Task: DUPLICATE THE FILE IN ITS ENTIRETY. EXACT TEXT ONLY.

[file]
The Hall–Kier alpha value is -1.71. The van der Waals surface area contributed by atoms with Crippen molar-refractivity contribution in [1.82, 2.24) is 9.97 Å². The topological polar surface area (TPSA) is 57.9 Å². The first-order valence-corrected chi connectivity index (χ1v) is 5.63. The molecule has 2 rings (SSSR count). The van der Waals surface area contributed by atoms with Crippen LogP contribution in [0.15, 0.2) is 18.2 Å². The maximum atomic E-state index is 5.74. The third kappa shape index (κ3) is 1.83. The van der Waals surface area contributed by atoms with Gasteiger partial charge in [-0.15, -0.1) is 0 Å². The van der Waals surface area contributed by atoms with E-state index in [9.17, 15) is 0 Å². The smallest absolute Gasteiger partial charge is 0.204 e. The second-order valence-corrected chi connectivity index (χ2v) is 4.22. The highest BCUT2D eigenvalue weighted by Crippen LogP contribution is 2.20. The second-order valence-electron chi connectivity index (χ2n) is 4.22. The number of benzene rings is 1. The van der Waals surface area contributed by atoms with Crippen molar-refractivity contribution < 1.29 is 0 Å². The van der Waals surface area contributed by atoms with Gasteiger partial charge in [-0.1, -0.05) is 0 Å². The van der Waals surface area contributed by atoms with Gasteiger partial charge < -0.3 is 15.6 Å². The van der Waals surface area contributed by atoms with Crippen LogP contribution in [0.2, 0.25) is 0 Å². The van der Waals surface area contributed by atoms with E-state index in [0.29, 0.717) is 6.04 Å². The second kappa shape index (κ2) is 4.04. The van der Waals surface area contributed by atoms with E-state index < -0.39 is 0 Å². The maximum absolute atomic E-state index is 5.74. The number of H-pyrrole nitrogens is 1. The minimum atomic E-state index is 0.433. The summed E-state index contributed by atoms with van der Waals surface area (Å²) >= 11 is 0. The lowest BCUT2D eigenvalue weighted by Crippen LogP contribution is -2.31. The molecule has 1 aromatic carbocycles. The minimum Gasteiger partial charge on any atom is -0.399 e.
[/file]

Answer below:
The Hall–Kier alpha value is -1.71. The van der Waals surface area contributed by atoms with Crippen molar-refractivity contribution in [1.82, 2.24) is 9.97 Å². The topological polar surface area (TPSA) is 57.9 Å². The first-order valence-corrected chi connectivity index (χ1v) is 5.63. The molecule has 2 rings (SSSR count). The van der Waals surface area contributed by atoms with Crippen LogP contribution in [0.15, 0.2) is 18.2 Å². The maximum atomic E-state index is 5.74. The third kappa shape index (κ3) is 1.83. The van der Waals surface area contributed by atoms with Gasteiger partial charge in [-0.15, -0.1) is 0 Å². The van der Waals surface area contributed by atoms with E-state index in [9.17, 15) is 0 Å². The smallest absolute Gasteiger partial charge is 0.204 e. The second-order valence-corrected chi connectivity index (χ2v) is 4.22. The highest BCUT2D eigenvalue weighted by Crippen LogP contribution is 2.20. The second-order valence-electron chi connectivity index (χ2n) is 4.22. The number of benzene rings is 1. The van der Waals surface area contributed by atoms with Crippen molar-refractivity contribution < 1.29 is 0 Å². The van der Waals surface area contributed by atoms with Gasteiger partial charge in [-0.1, -0.05) is 0 Å². The van der Waals surface area contributed by atoms with Gasteiger partial charge < -0.3 is 15.6 Å². The van der Waals surface area contributed by atoms with Crippen LogP contribution in [0.2, 0.25) is 0 Å². The van der Waals surface area contributed by atoms with E-state index in [0.29, 0.717) is 6.04 Å². The second kappa shape index (κ2) is 4.04. The van der Waals surface area contributed by atoms with E-state index < -0.39 is 0 Å². The maximum absolute atomic E-state index is 5.74. The number of H-pyrrole nitrogens is 1. The minimum atomic E-state index is 0.433. The summed E-state index contributed by atoms with van der Waals surface area (Å²) >= 11 is 0. The lowest BCUT2D eigenvalue weighted by Crippen LogP contribution is -2.31. The molecule has 1 aromatic carbocycles. The minimum Gasteiger partial charge on any atom is -0.399 e.